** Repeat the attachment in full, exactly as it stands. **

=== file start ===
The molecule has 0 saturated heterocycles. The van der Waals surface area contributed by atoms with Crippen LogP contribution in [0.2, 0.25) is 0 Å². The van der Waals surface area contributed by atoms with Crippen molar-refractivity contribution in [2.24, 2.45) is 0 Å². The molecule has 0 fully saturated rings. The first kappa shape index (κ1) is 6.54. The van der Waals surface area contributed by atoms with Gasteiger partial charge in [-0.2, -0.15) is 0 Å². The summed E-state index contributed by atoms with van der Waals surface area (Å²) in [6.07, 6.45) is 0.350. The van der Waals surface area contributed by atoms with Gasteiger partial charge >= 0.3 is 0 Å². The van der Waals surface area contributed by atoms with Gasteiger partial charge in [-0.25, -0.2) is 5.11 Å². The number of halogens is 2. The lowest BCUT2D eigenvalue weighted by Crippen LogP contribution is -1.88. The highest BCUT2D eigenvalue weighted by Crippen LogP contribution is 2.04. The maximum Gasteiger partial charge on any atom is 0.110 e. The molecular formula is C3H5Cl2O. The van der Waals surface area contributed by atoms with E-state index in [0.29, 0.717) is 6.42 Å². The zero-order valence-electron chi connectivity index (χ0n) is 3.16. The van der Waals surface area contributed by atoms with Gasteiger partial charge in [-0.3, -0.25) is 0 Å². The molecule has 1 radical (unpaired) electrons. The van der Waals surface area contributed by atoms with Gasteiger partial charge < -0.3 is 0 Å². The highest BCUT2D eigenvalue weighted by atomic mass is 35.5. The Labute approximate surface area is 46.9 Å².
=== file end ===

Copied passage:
The molecule has 0 saturated heterocycles. The van der Waals surface area contributed by atoms with Crippen LogP contribution in [0.2, 0.25) is 0 Å². The van der Waals surface area contributed by atoms with Crippen molar-refractivity contribution in [2.24, 2.45) is 0 Å². The molecule has 0 fully saturated rings. The first kappa shape index (κ1) is 6.54. The van der Waals surface area contributed by atoms with Gasteiger partial charge in [-0.2, -0.15) is 0 Å². The summed E-state index contributed by atoms with van der Waals surface area (Å²) in [6.07, 6.45) is 0.350. The van der Waals surface area contributed by atoms with Gasteiger partial charge >= 0.3 is 0 Å². The van der Waals surface area contributed by atoms with Gasteiger partial charge in [-0.25, -0.2) is 5.11 Å². The number of halogens is 2. The lowest BCUT2D eigenvalue weighted by Crippen LogP contribution is -1.88. The highest BCUT2D eigenvalue weighted by Crippen LogP contribution is 2.04. The maximum Gasteiger partial charge on any atom is 0.110 e. The molecular formula is C3H5Cl2O. The van der Waals surface area contributed by atoms with E-state index in [0.29, 0.717) is 6.42 Å². The zero-order valence-electron chi connectivity index (χ0n) is 3.16. The van der Waals surface area contributed by atoms with Gasteiger partial charge in [-0.3, -0.25) is 0 Å². The molecule has 1 radical (unpaired) electrons. The van der Waals surface area contributed by atoms with Gasteiger partial charge < -0.3 is 0 Å². The highest BCUT2D eigenvalue weighted by atomic mass is 35.5. The Labute approximate surface area is 46.9 Å².